Which note app is the fairest of them all: Google Keep, OneNote or Evernote?

As we increasingly move into a multi-device world, and with connectivity and cloud computing becoming more pervasive, note-taking apps are becoming increasingly popular as a way for people to organize their information and thoughts, and have them accessible whatever device they’re using.

One of the early innovators in the space was Evernote – perhaps the dominant player in the market today – and Microsoft is using the dominance of its Office productivity suite to push its solution, called OneNote.

The new kid on the block is Google Keep, which relaunched its old Notebook service recently with a new name, new interface and new functionality.

In a post on Google’s official blog announcing Google Keep, Katherine Kuan, a software engineer with Google, likened the app to the digital version of sticky notes. Unfortunately, sticky notes are too easily lost.

“To solve this problem we’ve created Google Keep. With Keep you can quickly jot ideas down when you think of them and even include checklists and photos to keep track of what’s important to you. Your notes are safely stored in Google Drive and synced to all your devices so you can always have them at hand,” said Kuan. “If it’s more convenient to speak than to type that’s fine—Keep transcribes voice memos for you automatically. There’s super-fast search to find what you’re looking for and when you’re finished with a note you can archive or delete it.”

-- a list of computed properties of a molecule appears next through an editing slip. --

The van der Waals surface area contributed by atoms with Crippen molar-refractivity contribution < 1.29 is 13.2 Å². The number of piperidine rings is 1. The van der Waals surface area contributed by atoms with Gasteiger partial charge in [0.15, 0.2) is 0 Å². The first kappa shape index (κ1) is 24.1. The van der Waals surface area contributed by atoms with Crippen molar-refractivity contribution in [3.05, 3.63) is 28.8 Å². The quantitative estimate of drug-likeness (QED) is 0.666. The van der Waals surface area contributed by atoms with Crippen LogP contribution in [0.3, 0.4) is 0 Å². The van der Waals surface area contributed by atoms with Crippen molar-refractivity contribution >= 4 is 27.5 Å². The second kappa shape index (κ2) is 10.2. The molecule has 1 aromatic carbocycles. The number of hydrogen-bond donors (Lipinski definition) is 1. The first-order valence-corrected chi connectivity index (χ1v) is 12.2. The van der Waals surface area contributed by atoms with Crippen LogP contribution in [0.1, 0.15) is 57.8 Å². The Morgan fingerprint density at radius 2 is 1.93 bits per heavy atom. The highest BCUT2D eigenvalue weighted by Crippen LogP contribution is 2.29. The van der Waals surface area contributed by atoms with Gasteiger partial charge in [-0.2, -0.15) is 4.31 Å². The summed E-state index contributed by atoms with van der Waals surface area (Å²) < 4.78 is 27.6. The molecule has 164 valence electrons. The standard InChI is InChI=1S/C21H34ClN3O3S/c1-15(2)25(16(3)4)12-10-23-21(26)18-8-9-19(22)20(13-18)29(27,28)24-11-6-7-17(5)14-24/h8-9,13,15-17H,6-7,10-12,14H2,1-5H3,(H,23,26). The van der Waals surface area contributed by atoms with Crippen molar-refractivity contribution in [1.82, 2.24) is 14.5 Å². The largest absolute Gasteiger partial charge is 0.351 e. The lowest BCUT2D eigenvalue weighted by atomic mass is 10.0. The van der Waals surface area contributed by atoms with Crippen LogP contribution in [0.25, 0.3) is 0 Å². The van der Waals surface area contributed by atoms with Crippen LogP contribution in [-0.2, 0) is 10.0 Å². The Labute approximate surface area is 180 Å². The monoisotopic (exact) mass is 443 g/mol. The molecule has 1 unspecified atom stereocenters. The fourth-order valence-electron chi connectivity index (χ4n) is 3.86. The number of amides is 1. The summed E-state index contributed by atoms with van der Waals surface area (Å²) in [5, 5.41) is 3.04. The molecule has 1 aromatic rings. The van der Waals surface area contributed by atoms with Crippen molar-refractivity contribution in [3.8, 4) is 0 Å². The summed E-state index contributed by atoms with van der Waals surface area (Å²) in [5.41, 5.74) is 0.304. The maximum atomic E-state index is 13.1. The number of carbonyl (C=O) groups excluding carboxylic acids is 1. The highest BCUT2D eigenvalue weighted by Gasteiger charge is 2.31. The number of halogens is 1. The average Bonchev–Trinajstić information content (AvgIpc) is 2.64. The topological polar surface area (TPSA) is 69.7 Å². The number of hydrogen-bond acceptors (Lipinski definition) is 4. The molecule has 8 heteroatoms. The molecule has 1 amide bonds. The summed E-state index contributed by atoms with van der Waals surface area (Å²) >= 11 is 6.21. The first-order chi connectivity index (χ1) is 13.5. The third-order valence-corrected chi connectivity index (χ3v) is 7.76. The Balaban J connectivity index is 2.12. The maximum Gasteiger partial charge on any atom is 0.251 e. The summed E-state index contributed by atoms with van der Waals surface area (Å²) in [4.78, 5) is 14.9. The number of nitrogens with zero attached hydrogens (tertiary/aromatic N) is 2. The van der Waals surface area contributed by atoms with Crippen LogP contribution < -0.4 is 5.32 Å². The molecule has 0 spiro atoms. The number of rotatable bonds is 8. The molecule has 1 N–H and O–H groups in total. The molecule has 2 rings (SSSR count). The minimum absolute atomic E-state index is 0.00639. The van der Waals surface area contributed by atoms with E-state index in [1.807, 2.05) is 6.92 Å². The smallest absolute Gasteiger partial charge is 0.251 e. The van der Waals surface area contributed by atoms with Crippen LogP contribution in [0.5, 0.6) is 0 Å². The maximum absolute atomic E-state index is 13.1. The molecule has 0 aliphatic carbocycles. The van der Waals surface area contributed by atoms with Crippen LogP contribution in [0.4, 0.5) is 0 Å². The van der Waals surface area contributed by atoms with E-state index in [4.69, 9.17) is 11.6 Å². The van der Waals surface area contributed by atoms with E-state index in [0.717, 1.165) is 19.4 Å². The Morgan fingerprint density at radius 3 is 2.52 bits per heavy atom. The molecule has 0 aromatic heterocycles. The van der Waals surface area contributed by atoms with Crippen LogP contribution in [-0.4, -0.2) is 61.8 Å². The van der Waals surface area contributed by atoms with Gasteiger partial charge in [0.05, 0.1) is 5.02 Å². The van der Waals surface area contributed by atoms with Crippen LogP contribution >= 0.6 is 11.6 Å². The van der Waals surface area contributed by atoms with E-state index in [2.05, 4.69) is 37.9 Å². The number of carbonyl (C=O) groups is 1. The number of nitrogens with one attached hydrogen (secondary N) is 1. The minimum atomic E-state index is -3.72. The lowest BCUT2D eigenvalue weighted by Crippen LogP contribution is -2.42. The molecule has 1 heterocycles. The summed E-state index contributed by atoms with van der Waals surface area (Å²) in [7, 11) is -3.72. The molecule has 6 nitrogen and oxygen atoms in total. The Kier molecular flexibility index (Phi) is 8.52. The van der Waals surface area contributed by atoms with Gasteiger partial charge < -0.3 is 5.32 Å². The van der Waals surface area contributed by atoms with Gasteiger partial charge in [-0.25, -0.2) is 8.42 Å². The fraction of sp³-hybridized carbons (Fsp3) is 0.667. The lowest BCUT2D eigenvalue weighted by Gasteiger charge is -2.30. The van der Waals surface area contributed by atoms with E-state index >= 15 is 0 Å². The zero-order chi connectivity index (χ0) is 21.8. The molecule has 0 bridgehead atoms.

So does Keep keep up with its more established competitors? One obvious limitation is that, for now, it’s only available for Android devices running 4.0 or better. According to a comparison done by PC World, each has their pluses, but unless you live heavily in Google or Microsoft, they recommend Evernote as the most diverse and capable choice.

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Jim Love, Chief Content Officer, IT World Canada
Jeff Jedras
Jeff Jedras
Jeff Jedras is a technology journalist with IT World Canada and a member of the IT Business team. He began his career in technology journalism in the late 1990s, covering the Ottawa technology sector for Silicon Valley North and the Ottawa Business Journal. He later covered the technology scene in Vancouver before joining IT World Canada in Toronto in 2005, covering enterprise IT for ComputerWorld Canada and the channel for Computer Dealer News. His writing has also appeared in the Vancouver Sun & the Ottawa Citizen.

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